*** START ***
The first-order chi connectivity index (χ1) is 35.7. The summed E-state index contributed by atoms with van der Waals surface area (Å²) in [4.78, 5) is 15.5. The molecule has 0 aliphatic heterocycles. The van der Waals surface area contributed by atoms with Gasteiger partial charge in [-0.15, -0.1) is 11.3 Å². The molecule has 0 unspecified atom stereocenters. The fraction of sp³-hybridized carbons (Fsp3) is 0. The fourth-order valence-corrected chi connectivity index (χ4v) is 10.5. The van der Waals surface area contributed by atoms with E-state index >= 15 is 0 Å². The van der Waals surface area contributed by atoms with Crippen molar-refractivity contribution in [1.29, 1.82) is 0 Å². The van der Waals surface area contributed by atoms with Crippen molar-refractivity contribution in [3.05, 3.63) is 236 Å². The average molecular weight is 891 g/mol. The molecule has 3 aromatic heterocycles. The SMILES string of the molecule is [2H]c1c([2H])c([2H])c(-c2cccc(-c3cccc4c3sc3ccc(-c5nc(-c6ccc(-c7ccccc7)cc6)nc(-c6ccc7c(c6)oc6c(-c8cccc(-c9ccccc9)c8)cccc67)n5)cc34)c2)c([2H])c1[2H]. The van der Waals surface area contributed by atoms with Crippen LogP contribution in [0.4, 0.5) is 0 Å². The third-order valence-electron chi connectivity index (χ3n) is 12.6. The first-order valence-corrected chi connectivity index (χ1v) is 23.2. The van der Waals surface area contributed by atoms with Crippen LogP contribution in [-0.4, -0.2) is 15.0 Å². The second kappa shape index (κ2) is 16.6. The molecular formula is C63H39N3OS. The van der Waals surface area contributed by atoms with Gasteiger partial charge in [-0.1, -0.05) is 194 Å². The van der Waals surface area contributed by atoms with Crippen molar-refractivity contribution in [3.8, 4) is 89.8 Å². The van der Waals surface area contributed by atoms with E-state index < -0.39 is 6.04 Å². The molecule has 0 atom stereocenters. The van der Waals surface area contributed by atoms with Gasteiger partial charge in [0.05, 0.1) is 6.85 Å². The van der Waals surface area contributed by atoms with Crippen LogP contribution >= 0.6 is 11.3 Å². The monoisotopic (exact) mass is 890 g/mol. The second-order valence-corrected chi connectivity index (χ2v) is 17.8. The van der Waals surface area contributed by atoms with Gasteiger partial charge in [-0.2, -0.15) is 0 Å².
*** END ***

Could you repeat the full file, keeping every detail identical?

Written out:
The first-order chi connectivity index (χ1) is 35.7. The summed E-state index contributed by atoms with van der Waals surface area (Å²) in [4.78, 5) is 15.5. The molecule has 0 aliphatic heterocycles. The van der Waals surface area contributed by atoms with Gasteiger partial charge in [-0.15, -0.1) is 11.3 Å². The molecule has 0 unspecified atom stereocenters. The fraction of sp³-hybridized carbons (Fsp3) is 0. The fourth-order valence-corrected chi connectivity index (χ4v) is 10.5. The van der Waals surface area contributed by atoms with E-state index >= 15 is 0 Å². The van der Waals surface area contributed by atoms with Crippen molar-refractivity contribution in [1.29, 1.82) is 0 Å². The van der Waals surface area contributed by atoms with Crippen molar-refractivity contribution in [3.05, 3.63) is 236 Å². The average molecular weight is 891 g/mol. The molecule has 3 aromatic heterocycles. The SMILES string of the molecule is [2H]c1c([2H])c([2H])c(-c2cccc(-c3cccc4c3sc3ccc(-c5nc(-c6ccc(-c7ccccc7)cc6)nc(-c6ccc7c(c6)oc6c(-c8cccc(-c9ccccc9)c8)cccc67)n5)cc34)c2)c([2H])c1[2H]. The van der Waals surface area contributed by atoms with Crippen LogP contribution in [0.4, 0.5) is 0 Å². The third-order valence-electron chi connectivity index (χ3n) is 12.6. The first-order valence-corrected chi connectivity index (χ1v) is 23.2. The van der Waals surface area contributed by atoms with Crippen LogP contribution in [-0.4, -0.2) is 15.0 Å². The second kappa shape index (κ2) is 16.6. The molecular formula is C63H39N3OS. The van der Waals surface area contributed by atoms with Gasteiger partial charge in [-0.1, -0.05) is 194 Å². The van der Waals surface area contributed by atoms with Crippen molar-refractivity contribution in [3.8, 4) is 89.8 Å². The van der Waals surface area contributed by atoms with E-state index < -0.39 is 6.04 Å². The molecule has 0 atom stereocenters. The van der Waals surface area contributed by atoms with Gasteiger partial charge in [0.05, 0.1) is 6.85 Å². The van der Waals surface area contributed by atoms with Crippen LogP contribution >= 0.6 is 11.3 Å². The monoisotopic (exact) mass is 890 g/mol. The second-order valence-corrected chi connectivity index (χ2v) is 17.8. The van der Waals surface area contributed by atoms with Gasteiger partial charge in [-0.2, -0.15) is 0 Å².